The members of the network are botanical gardens and arboreta that holds documented collections of living plants for the purposes of scientific research, conservation, outreach and education.
Requirements to be part of the network include membership in Botanic Garden Conservation International (BGCI) and from 2021 to be accredited by BGCI as a botanic garden.
The Swedish botanical gardens meet yearly and collaborate to form strategies and policies in accordance with national legislation and international guidelines and conventions. Other forms of collaboration include plant material, plant management systems, practical management, teaching and conservation. SNBG is represented in the Program for Diversity of Cultivated Plants (POM) and European Botanic Garden Consortium (EBGC).
The Bergius Botanic Garden is a botanic garden with a history dating back to the 18th century – since 1885 located at lake Brunnsviken in northern Stockholm. There are utility crops, plant geographic areas and extensive systematic sections.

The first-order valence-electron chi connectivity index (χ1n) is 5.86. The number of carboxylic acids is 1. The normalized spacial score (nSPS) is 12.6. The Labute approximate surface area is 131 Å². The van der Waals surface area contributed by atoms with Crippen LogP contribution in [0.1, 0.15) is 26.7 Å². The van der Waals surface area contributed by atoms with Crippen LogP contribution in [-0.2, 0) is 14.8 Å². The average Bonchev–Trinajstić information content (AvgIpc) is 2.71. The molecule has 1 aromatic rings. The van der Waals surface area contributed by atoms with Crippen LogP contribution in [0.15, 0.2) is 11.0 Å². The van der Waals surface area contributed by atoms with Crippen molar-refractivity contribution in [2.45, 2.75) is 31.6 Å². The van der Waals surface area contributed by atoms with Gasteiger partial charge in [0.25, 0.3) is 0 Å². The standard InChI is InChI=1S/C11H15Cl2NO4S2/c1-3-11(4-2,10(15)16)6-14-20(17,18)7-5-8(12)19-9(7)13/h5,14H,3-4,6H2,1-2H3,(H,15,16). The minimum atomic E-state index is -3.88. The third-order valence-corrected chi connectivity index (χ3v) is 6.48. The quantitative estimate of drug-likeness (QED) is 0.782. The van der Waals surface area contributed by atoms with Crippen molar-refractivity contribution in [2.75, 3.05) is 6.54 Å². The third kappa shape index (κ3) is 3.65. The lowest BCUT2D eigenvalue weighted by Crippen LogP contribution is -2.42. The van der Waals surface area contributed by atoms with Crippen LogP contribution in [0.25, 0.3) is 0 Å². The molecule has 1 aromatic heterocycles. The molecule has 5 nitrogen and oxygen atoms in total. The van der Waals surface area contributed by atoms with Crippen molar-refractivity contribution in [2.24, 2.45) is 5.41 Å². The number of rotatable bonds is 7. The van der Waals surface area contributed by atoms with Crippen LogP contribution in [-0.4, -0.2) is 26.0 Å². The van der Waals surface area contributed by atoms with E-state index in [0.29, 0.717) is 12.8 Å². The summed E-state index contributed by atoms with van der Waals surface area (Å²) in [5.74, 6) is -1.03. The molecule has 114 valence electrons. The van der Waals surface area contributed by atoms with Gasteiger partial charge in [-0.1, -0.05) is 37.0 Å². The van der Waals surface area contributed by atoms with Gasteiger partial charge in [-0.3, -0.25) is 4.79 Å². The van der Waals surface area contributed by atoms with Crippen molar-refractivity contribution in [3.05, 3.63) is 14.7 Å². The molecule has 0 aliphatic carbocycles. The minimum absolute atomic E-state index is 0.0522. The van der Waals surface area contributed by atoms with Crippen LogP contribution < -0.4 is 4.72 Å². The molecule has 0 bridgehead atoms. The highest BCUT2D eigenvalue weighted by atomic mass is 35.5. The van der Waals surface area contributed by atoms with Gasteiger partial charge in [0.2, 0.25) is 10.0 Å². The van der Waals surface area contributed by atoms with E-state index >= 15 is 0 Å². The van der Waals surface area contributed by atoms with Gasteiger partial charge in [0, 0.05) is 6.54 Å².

The Garden’s total area is 175 hectares (about 430 acres), most of which is a nature reserve and includes the Arboretum. The garden proper is about 40 hectares (almost 99 acres) with something like 16,000 different species and cultivars in various parts of it. Among many fascinating parts of the garden are the Rhododendron Valley, the Japanese Dell and the Rock Garden with its waterfall.
Ever since the end of the 17th century, there has been a university garden in Lund. In the 1860s it was moved to its present location. With more than 600 000 visitors annually, we are one of Sweden's most visited gardens. The garden serves as a source of knowledge on issues related to botany, horticulture and the environment for universities, schools, authorities and the general public.
The Uppsala University Botanical Garden is the oldest botanical garden in Sweden. It attained worldwide fame in the days of Olof Rudbeck and Carl Linnaeus. The old garden is today known as The Linnaeus Garden. The modern botanical garden is situated by Uppsala Castle and house more than 7,000 plant species. Linnaeus' Hammarby preserves an authentic 18th century milieu which few other Swedish manor-houses do.
Updated: 2020-03-13 14:27